Around election time, I started noticing that my conservative friends were announcing their departure from Facebook. They were inviting their friends to join them as they made the social media move to another platform, Parler.
I have a lot of friends on Facebook, and they cover the political spectrum. So it caught my attention that I was only seeing these announcements from friends who have always trended right. It made me curious enough to check it out further, and this is what I found.
Parler has been around since 2018. It is an app designed for both iPhone and Android users, and it is most notable for touting privacy and free expression of ideas. As noted in concern has heightened in recent months as these media giants have used their clout to remove even President Trump’s posts. Flagging them as “disputed” or “misleading,” Facebook and Twitter have, in many people’s minds, overstepped and shown political bias when it comes to what is “factual” and what is not.
Parler claims that it will do no such thing. Stating that their guidelines, “are formulated objectively, are based on fair and just legal precedent and business policy, and are enforced by a Community Jury,” the difference is appealing to conservatives who have repeatedly complained of unfair treatment of President Trump and unfair representation of his policies and decisions. Parler states that “all religious and non-religious users on Parler are welcome to converse civilly, to discuss solutions to pressing world problems, and hopefully come to understand we are all more similar than we are different.”
This verbiage and the promise behind it have worked. As of Monday, Nov. 9, Parler was trending as the top free download in the Apple App Store and Google Play Store. Since the election results were announced – with many claiming voting fraud and finding their posts removed on the mainstream social media platforms – two million new users joined the platform in a single day.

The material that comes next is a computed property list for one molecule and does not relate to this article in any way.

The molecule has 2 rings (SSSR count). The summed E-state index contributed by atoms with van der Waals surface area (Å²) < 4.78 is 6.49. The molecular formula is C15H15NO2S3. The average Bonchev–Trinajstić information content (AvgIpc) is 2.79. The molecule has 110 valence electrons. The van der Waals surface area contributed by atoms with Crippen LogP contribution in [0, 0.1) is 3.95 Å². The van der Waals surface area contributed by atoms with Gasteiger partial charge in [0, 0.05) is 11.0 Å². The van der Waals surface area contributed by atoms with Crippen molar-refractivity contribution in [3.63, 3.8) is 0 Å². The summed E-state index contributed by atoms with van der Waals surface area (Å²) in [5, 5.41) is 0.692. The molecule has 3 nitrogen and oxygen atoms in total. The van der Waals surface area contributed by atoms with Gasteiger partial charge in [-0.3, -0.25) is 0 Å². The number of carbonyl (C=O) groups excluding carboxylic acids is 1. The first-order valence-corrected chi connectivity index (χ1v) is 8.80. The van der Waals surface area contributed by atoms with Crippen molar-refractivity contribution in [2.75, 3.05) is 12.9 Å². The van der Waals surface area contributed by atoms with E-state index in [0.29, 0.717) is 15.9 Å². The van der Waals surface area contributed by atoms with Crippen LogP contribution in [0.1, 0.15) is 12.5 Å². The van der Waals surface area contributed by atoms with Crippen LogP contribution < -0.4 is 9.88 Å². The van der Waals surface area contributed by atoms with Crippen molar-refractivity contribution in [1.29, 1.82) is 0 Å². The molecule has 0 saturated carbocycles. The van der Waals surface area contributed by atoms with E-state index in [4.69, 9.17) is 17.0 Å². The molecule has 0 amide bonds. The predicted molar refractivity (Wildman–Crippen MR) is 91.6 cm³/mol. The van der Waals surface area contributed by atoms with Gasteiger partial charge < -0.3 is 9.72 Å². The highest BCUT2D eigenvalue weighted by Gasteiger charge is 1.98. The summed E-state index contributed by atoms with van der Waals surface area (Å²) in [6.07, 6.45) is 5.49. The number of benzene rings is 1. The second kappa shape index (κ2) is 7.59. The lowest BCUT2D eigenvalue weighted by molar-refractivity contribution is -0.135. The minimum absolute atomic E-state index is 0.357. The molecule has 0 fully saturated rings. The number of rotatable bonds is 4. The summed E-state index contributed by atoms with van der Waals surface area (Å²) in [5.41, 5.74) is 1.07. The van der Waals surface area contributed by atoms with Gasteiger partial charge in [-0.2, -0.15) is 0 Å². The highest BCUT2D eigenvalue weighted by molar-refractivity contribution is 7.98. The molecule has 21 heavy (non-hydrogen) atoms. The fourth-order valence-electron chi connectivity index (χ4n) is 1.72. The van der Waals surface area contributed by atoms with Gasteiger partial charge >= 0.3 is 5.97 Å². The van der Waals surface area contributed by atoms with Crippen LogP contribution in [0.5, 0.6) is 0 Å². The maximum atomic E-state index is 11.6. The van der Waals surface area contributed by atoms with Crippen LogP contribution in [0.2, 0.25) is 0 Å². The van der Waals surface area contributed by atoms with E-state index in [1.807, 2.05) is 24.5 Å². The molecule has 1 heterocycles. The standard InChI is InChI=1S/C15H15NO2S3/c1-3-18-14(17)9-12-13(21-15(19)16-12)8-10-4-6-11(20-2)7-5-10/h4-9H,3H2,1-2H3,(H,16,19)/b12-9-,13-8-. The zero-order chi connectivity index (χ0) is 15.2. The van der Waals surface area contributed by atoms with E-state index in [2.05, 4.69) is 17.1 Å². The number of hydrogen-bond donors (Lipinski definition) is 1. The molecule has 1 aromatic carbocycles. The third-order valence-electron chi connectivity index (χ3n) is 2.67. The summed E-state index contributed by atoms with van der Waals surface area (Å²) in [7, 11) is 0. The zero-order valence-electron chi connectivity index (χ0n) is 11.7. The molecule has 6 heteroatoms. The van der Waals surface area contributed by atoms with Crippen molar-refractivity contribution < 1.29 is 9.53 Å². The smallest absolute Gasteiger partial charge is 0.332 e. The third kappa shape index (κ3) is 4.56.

It didn’t hurt that Senator promoted the platform in a YouTube video, immediately attracting 23,500 views and garnering further interest in the option to Facebook. Last week, 4.5 million users were on Parler. This week, that number has jumped to 7.6 million. Groups like “Stop the Steal” have gained momentum as they have encouraged their followers to switch to Parler. The group rallies Trump supporters to fight the election results, demand recounts, and ensure this presidential projected win isn’t the result of fraudulent voting or improper ballot tabulation. They grew from 200,000 members to nearly a million over the weekend, as conservatives have grown increasingly frustrated with their messages being squelched and discredited.
If election results stand as they are now, conservatives can at least take comfort in the fact that they have a platform where they can form groups, speak freely, and discuss with others who are of the same ideology. It looks as though Parler may be the next Facebook, only without someone determining for its users what is fact and what is not.